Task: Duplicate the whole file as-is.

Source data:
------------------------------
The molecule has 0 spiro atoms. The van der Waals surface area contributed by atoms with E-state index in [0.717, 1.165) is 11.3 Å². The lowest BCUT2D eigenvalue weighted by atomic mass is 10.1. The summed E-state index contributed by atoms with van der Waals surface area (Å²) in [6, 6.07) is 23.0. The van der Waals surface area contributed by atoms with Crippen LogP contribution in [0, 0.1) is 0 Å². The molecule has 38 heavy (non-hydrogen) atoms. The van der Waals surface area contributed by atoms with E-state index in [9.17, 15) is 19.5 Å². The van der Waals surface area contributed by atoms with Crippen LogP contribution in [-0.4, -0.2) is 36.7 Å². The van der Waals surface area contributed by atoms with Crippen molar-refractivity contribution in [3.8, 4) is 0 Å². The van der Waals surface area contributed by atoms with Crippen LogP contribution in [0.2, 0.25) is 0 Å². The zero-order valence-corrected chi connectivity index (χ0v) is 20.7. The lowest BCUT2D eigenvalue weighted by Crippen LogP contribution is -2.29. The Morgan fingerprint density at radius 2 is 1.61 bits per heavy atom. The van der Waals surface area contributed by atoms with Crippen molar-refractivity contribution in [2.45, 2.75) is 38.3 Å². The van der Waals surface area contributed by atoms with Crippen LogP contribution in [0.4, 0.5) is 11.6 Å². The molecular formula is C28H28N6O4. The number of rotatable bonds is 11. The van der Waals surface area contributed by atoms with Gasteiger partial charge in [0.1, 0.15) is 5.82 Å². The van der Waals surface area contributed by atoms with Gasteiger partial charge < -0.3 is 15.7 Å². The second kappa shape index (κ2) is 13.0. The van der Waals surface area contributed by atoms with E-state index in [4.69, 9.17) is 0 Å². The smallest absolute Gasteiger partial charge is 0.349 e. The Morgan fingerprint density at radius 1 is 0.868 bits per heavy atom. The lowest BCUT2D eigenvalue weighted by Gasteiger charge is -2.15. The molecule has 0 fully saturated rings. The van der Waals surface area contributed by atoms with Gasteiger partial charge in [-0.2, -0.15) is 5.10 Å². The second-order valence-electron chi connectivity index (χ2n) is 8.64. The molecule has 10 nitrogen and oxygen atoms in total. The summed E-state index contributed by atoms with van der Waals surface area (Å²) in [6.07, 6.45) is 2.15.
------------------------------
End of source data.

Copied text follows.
The molecule has 0 spiro atoms. The van der Waals surface area contributed by atoms with E-state index in [0.717, 1.165) is 11.3 Å². The lowest BCUT2D eigenvalue weighted by atomic mass is 10.1. The summed E-state index contributed by atoms with van der Waals surface area (Å²) in [6, 6.07) is 23.0. The van der Waals surface area contributed by atoms with Crippen LogP contribution in [0, 0.1) is 0 Å². The molecule has 38 heavy (non-hydrogen) atoms. The van der Waals surface area contributed by atoms with E-state index in [9.17, 15) is 19.5 Å². The van der Waals surface area contributed by atoms with Crippen LogP contribution in [-0.4, -0.2) is 36.7 Å². The van der Waals surface area contributed by atoms with Crippen molar-refractivity contribution in [3.8, 4) is 0 Å². The van der Waals surface area contributed by atoms with Crippen LogP contribution in [0.2, 0.25) is 0 Å². The zero-order valence-corrected chi connectivity index (χ0v) is 20.7. The lowest BCUT2D eigenvalue weighted by Crippen LogP contribution is -2.29. The Morgan fingerprint density at radius 2 is 1.61 bits per heavy atom. The van der Waals surface area contributed by atoms with Crippen molar-refractivity contribution in [2.45, 2.75) is 38.3 Å². The van der Waals surface area contributed by atoms with Crippen LogP contribution in [0.4, 0.5) is 11.6 Å². The molecular formula is C28H28N6O4. The number of rotatable bonds is 11. The van der Waals surface area contributed by atoms with Gasteiger partial charge in [0.1, 0.15) is 5.82 Å². The van der Waals surface area contributed by atoms with Gasteiger partial charge < -0.3 is 15.7 Å². The second kappa shape index (κ2) is 13.0. The van der Waals surface area contributed by atoms with E-state index in [4.69, 9.17) is 0 Å². The smallest absolute Gasteiger partial charge is 0.349 e. The Morgan fingerprint density at radius 1 is 0.868 bits per heavy atom. The lowest BCUT2D eigenvalue weighted by Gasteiger charge is -2.15. The molecule has 0 fully saturated rings. The van der Waals surface area contributed by atoms with Gasteiger partial charge in [-0.2, -0.15) is 5.10 Å². The second-order valence-electron chi connectivity index (χ2n) is 8.64. The molecule has 10 nitrogen and oxygen atoms in total. The summed E-state index contributed by atoms with van der Waals surface area (Å²) in [6.07, 6.45) is 2.15.